Table 1 Summary of common dermoid cyst locations in the literature

Discussion

Dermoid cysts are slow-growing benign lesions that arise from the entrapment of ectodermal elements along embryonic closure lines. It is the second most common midline neck cyst, representing 25% of all congenital cystic masses of the neck [18, 40]. Despite its congenital origin, an acquired etiology was also reported to account for 10% of dermoid cysts due to trauma or implantation of epithelial cells in utero [15]. Dermoid cysts may occur anywhere in the body, with approximately 7% of cases reported in the head and neck [5]. In the last region, the periorbital dermoid cyst is the most commonly encountered, and Pryor et al. and Choi et al. reported 61% and 84% of periorbital locations [2, 4]. Dermoid cysts of the head and neck were previously classified into four groups by New and Erich [41]: group 1 periorbital, group 2 nose, group 3 submental, and group 4 midventral and mid-dorsal fusion area of the suprasternal, thyroidal, and suboccipital regions. However, many cases were found later, and the relative location was not included in the New and Erich classification, which Pryor grouped and named “head, not neck.” Choi et al. found it necessary to further develop these classifications to integrate the ear and scalp regions and extend intracranially [2, 42]. In this case, the cyst extended from the shoulder to the temporal-occipital scalp and scapula, without intracranial and intravertebral canal or intrathoracic extension. A complete classification integrating all dermoid cysts may be difficult because unusual locations still appear and may not be predictive. Imaging investigations are fundamental for the assessment of the anatomical relationship with the surrounding structures. It can allow anatomical study of the lesion and its extension and help with the resection plan. We first rolled out the intracranial and intravertebral canal extensions in this case using CT.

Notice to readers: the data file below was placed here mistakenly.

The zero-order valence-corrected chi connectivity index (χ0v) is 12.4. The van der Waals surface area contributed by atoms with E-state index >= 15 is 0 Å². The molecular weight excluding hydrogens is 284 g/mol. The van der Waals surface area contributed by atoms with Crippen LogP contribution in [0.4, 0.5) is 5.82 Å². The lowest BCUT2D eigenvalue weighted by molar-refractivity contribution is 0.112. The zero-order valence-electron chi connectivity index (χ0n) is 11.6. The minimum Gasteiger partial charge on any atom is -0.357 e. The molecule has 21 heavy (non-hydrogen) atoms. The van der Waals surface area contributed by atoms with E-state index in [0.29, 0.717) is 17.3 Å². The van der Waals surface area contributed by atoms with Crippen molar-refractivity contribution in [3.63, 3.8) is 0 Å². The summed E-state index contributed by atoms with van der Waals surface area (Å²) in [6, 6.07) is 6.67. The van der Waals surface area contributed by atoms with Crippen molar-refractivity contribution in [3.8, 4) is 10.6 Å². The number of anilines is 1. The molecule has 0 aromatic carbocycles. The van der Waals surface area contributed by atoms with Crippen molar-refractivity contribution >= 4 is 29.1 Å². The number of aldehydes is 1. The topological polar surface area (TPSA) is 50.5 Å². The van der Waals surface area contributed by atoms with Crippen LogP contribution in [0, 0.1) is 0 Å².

The diagnosis remains challenging; congenital lateral neck cystic lesions, such as cystic hygroma, cystic teratoma, epidermoid cyst, and lymphangioma, may be considered in the preliminary differential diagnosis. These lesions often present as painless, soft, compressible, non-tender transluminal masses. The presentation can sometimes be related to complications such as respiratory distress, feeding difficulty, and lesion infection. Histology remains the only tool to differentiate between these lesions and provide a final diagnosis [43, 44].

Dermoid cysts are common in infants and adults. The mean age of the cases reported in the last decade was 27.63 years ranging from 0 to 75 years. Pryor et al. reported the mean age at presentation was 39 months [2]. Additionally, Choi et al. enrolled 62 patients with dermoid cysts; almost half of them were older than six [4]. In this case, the diagnosis was made at birth, and the reason may be the huge size and its location; we think the age of the diagnosis may depend on the lesion's location and size. Therefore, small dermoid cysts in a hidden location may not be visible at birth or may be neglected by parents. This can explain why many childhood or adult cases are diagnosed after the lesion grows and may become symptomatic.

Overall, the prognosis for these lesions was good when complete surgical resection was achieved. Many authors reported no recurrence in their series, and the patients recovered very well [10, 15, 31].

Conclusion

Dermoid cysts are unusual neoplasms with rare diagnoses at birth, but often in childhood. Concomitant implantation locations on the shoulder, neck, temporal, and occipital scalps are rare. In this case, it would be wise to roll out intracranial and intravertebral canal extensions by imaging prior to the removal attempt. The prognosis was good with no recurrence after complete resection.

Availability of data and materials

The datasets used and/or analyzed during the current study are available from the corresponding author upon reasonable request.

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Correspondence to Maman Roufai Hamissou Moussa.

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Rabiou, M.S., Moussa, M.R.H., Amadou, H.A. et al. An unusual location of newborn huge dermoid cyst: a case report and literature review. Ann Pediatr Surg 19, 39 (2023). https://doi.org/10.1186/s43159-023-00266-8